a module support surface positioned and configured to support the power supply module as the module is moved between the installed position and the lamp housing interior so that the power supply module can be installed and removed interiorly of the lamp housing through the open lower end of the lamp housing.

2. A downward illumination assembly as defined in claim 1 in which:

the lamp socket is configured to receive a fluorescent tube; and
the assembly includes a ballast that is carried by the power supply module and is electrically coupled to the lamp socket; the ballast being removable with the power supply module from the housing.

3. A downward illumination assembly as defined in claim 1 in which the assembly includes two sockets, each configured to removably receive a fluorescent tube.

4. A downward illumination assembly as defined in claim 1 in which the housing includes a closed upper end and the housing wall extends downwardly to the open lower end from around a periphery of the closed upper end.

5. A downward illumination assembly as defined in claim 1 in which:

the assembly includes a side-mounted module receptacle tray carried by the housing wall in alignment with the module receptacle opening and including the module support surface, and
the power supply module, in the installed position, is removably supported on the module receptacle tray such that a lamp plugged into the lamp socket will extend into the lamp housing.

6. A downward illumination assembly as defined in claim 5 in which:

the module receptacle tray includes a floor panel and two side panels extending integrally upward from along opposite side edges of the floor panel; and
the two side panels are spaced to receive the power supply module into the installed position between the side panels on the receptacle tray from a position within the lamp housing and to allow the power supply module to be moved from the installed position on the receptacle tray to a position within the lamp housing.

7. A downward illumination assembly as defined in claim 6 in which the module receptacle tray includes at least one tray mounting tab extending circumferentially outwardly from at least one of the side panels of the tray, the tray mounting tab being fastened to the housing wall.

8. A downward illumination assembly as defined in claim 1 in which an inner end of the power supply module includes at least one module mounting tab positioned to engage the lamp housing wall adjacent the module receptacle opening.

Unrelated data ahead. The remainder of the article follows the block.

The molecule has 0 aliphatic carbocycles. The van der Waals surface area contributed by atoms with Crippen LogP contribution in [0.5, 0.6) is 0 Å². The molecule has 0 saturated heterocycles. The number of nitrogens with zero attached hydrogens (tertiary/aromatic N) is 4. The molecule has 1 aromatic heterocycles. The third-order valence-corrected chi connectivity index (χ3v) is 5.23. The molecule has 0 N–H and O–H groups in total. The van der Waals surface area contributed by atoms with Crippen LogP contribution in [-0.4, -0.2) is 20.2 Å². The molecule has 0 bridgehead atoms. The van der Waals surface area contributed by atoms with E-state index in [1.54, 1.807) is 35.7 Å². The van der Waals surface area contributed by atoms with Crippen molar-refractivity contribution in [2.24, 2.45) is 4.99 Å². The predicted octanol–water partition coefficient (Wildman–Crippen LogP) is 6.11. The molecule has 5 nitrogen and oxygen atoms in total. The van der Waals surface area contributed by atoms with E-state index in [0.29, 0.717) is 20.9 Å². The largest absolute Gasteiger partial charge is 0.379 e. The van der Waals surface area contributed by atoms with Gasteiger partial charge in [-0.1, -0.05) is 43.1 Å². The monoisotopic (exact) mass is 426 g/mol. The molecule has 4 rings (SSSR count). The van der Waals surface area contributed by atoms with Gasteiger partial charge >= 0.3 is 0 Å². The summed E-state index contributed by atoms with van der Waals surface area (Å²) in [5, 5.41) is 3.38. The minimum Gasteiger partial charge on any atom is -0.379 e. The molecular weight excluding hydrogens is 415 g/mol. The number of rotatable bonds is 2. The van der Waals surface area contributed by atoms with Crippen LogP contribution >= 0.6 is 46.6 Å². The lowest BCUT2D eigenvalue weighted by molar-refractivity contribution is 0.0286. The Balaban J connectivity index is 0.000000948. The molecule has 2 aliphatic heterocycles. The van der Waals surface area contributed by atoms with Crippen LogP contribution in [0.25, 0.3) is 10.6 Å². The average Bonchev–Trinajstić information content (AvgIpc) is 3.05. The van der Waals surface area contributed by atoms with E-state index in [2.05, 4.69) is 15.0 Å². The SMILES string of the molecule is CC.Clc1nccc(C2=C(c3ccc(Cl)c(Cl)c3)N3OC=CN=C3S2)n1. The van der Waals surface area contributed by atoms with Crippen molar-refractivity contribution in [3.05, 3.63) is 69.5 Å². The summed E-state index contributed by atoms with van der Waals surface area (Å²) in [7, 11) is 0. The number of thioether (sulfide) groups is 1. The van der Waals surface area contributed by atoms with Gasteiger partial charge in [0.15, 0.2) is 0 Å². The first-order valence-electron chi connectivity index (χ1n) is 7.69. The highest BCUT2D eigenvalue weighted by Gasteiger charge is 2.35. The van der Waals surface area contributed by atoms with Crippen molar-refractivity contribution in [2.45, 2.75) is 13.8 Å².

9. A downward illumination assembly as defined in claim 8 in which the module mounting tab is positioned to engage a module fastener mounted on an inner surface of the lamp housing wall adjacent the module receptacle opening.

10. A downward illumination assembly as defined in claim 9 in which:

the module fastener includes a threaded post;
the mounting tab includes an opening configured to receive the threaded post; and
the module fastener further includes a nut configured to thread onto the post and secure the mounting tab to the lamp housing wall and to unthread from the posts to free the power supply module for removal.

11. A downward illumination assembly as defined in claim 1 in which the power supply module includes a module enclosure including a box portion having a box opening and a cover panel removably securable over to the box portion over the box opening.

12. A downward illumination assembly as defined in claim 11 in which:

the module enclosure includes an electrical power port disposed in a radially outer one of two end panels of the module enclosure; and
at least one current path is connected to the socket and extends from the power supply module through the electrical power port and is connectable to complete an electrical power circuit comprising the socket and an electrical power source.

13. A downward illumination assembly as defined in claim 11 in which the module enclosure cover is configured to be fastened to the module enclosure box portion without impeding sliding motion of the power supply module along the module receptacle tray.

14. A downward illumination assembly as defined in claim 11 in which the module enclosure includes ventilation holes.

15. A downward illumination assembly for directing light downward from the ceiling area of a room, the assembly comprising:

a lamp housing having a housing wall extending downwardly to an open lower end configured to be positioned adjacent an opening in a ceiling panel, the closed housing upper end being generally circular in shape, the housing wall being generally cylindrical in shape, and the upper end and wall defining a downwardly opening canister;